Size isn’t a factor with this famous creep-tastic black widow spider, Latrodectus mactans, but her bite is potentially deadly to humans. Symptoms of a black widow bite can include localized pain and swelling around the bite, muscle cramps, tremors, abdominal pain and vomiting. If you think you have been bitten by a black widow, seek medical treatment. The red hourglass shape on the underside of her abdomen is an advertisement for danger, but it also allows us to easily identify the spider if a bite does occur. These shiny, black arachnids hide in crevices away from humans, but can occupy places like barns and sheds and can be aggressive around their egg sacs. I’d say the danger here outweighs this spider’s creepiness. But yet again, they are good at what they do, have evolved a powerfully efficient venom, and won’t hurt you if you don’t disturb them. And she’s like a little black pearl with legs. Creep factor: 6.5. Danger: 9.

Let’s look at another small-but-deadly spider.


The brown recluse, Loxosceles reclusa, prefers dark places to hide in, similar to the black widow, and their venom is just as formidable, though they are non-aggressive and only bite when threatened, usually when pressed up against a victim’s skin. Their venom, used to catch their prey, contains enzymes that break down skin, fat, and blood vessels in humans, leading to localized necrotic tissue if left untreated, serious medical conditions and eventually death. If bitten, seek medical attention. You can recognize a brown recluse by the violin shape on its cephalothorax, which is pretty cool if you ask me. For this reason alone, I’d call the brown recluse the classiest and most musical of spiders. Who else garbs themselves in classical instruments? Creep factor: 6. Real danger: 7. 

Finally, and most creepily, look at the adaptations on this guy!


To my eye, whipscorpions, Mastigoproctus giganteus, are about as creepy as it gets. It’s big at around four inches in length, has eight legs and a pair of pinchers, and a whip-like tail in place of a stinger. They are carnivorous, feeding on millipedes, slugs, and even cockroaches (which makes them my friends, of course). While some species of whipscorpions can exude an acidic compound when threatened, which smells like vinegar, they are harmless to humans. Plus, look at how awesome they are! They’re like the Indiana Jones of arachnids! Creep factor: 10. Real danger: 0.

Visit the Cockrell Butterfly Center to see these creepy arthropods in action and learn more about their unique and fascinating adaptations.



Tales from Tanzania: That’s no mint on your pillow

Some hotels leave mints on pillows. But in the African Serengeti, you get assassin bugs.

Assassin bug on a pillow

Not a mint.

Dave and I had been actively searching for invertebrates on our trip to no avail. The guides thought we were weird (crazy) from all of our questions about insects (as well as snakes and lizards). No one goes to Tanzania for the little things — they’re only interested in the big stuff.

So imagine our delight when we came “home” one night and discovered this AWESOME assassin bug on our pillows.


David, with our non-mint, and our pillow.

Assassin bugs are awesome because they have specially adapted mouths, perfect for sucking “the goodie” out of other insects. They pierce through the exoskeleton of their prey and inject saliva into the body. The saliva liquefies the innards of the prey, which can then be sucked right out (like a smoothie!).

An assassin bug with its prey.

Not only are assassin bugs insect-smoothie-enthusiasts, but they’re great at defending themselves. They can spit their saliva into the eyes of those things that might try to eat it (birds) or accidentally disturb it (humans), causing temporary blindness.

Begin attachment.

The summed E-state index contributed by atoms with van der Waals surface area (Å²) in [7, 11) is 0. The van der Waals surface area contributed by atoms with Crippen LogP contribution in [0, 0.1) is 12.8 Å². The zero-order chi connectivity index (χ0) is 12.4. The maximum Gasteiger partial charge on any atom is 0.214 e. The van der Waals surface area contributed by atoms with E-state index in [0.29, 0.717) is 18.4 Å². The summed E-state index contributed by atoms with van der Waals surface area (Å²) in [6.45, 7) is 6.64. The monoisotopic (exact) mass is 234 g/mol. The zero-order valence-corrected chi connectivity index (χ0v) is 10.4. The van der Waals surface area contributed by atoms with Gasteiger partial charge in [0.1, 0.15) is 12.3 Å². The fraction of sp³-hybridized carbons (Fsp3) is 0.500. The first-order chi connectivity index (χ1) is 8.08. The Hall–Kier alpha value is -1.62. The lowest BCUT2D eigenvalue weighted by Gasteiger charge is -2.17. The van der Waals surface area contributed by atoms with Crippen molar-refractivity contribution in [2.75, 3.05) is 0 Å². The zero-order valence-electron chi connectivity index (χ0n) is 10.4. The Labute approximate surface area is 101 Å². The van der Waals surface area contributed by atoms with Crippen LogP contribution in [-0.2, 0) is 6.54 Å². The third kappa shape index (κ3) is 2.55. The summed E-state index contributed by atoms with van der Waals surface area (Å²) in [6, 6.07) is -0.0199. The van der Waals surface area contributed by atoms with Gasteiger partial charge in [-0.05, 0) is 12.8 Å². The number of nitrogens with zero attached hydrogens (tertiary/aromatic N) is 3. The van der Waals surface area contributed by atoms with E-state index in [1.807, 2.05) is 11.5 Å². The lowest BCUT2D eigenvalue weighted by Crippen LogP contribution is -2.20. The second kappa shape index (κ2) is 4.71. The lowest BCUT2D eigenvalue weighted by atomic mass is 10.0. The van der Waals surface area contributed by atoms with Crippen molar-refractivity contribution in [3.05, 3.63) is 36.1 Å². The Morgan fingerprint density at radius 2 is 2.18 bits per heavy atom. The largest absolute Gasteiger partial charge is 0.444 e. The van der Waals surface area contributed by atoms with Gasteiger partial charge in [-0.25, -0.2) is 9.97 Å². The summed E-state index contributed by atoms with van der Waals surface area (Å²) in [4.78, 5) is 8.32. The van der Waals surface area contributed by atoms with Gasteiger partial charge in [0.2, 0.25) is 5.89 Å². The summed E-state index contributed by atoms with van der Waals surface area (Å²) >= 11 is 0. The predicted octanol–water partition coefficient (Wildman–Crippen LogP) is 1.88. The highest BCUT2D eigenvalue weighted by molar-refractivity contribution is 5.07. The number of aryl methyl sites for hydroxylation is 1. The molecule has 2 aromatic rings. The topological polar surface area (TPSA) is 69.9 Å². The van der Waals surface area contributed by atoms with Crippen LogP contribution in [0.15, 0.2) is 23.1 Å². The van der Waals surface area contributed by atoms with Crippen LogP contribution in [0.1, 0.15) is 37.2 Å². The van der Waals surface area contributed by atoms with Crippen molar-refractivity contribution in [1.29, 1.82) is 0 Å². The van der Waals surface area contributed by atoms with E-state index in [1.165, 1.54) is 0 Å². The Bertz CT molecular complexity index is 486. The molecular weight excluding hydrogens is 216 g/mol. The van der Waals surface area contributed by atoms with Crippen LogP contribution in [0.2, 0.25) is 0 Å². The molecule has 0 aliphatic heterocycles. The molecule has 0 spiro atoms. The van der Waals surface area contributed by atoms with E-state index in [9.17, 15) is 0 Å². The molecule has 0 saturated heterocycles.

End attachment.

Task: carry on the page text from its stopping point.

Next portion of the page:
Now tell me that’s not awesome.

The life cycle of an assassin bug

DISCLAIMER: We may have totally lied to everyone on the trip — and by, “We may have lied,” I mean, “We totally lied.” Knowing what the assassin bug can do, we decided to tell our fellow travelers that we found it outside our room rather than on the pillow. Why cause a panic? (But don’t tell the others.)

Kwa heri!

Sleep Tight, Don’t Let the Bedbugs Bite!!

We’ve all heard that old saying from our parents while tucking us in at night. As a child I thought it was just some silly little rhyme about weird fictional creatures that may bite me in my sleep. Imagine my surprise when I found out that bedbugs really do exist! This silly little rhyme has taken on new meaning to people now, especially since reports of bedbug infestations have been surfacing recently in local, national and even world news. I was recently interviewed by a reporter in conjunction with a story she did on a bedbug infestation in a local apartment complex. I was then interviewed by a local radio station. Since the subject seems to be piquing the interest of Houstonians, and terrifying some of them, I wanted to shed some light on it for you!

Nymphal bedbug
Creative Commons License photo credit: liz.novack

Simply known as bedbugs, insects belonging to the family Cimicidae are small parasites that feed on the blood of mammals and birds. They are related to other insects such as stink bugs, cicadas, and assassin bugs in the order Hemiptera. All of these insects feed using a piercing and sucking mouthpart known as a “beak.” Many of these insects are well-known plant pests which use their beak to penetrate the tissues of plants. Others are predators, and a few suck blood. The common bedbug Cimex lectularius is found worldwide in temperate climates. They are small, about 1/8-1/4 of an inch long, oval to round in shape, flattened laterally unless engorged, and rusty brown in color. A female bedbug can lay around 300 eggs in her lifetime and the eggs take only about a week to hatch, depending on the temperature. Bedbugs prefer to feed on humans because we are very abundant, and well, an easy target! They are also known to feed on rats, mice, rabbits, and chickens. Bedbugs may be small, but they are very tough! They can withstand some temperature extremes and they can live for up to 15 months without food!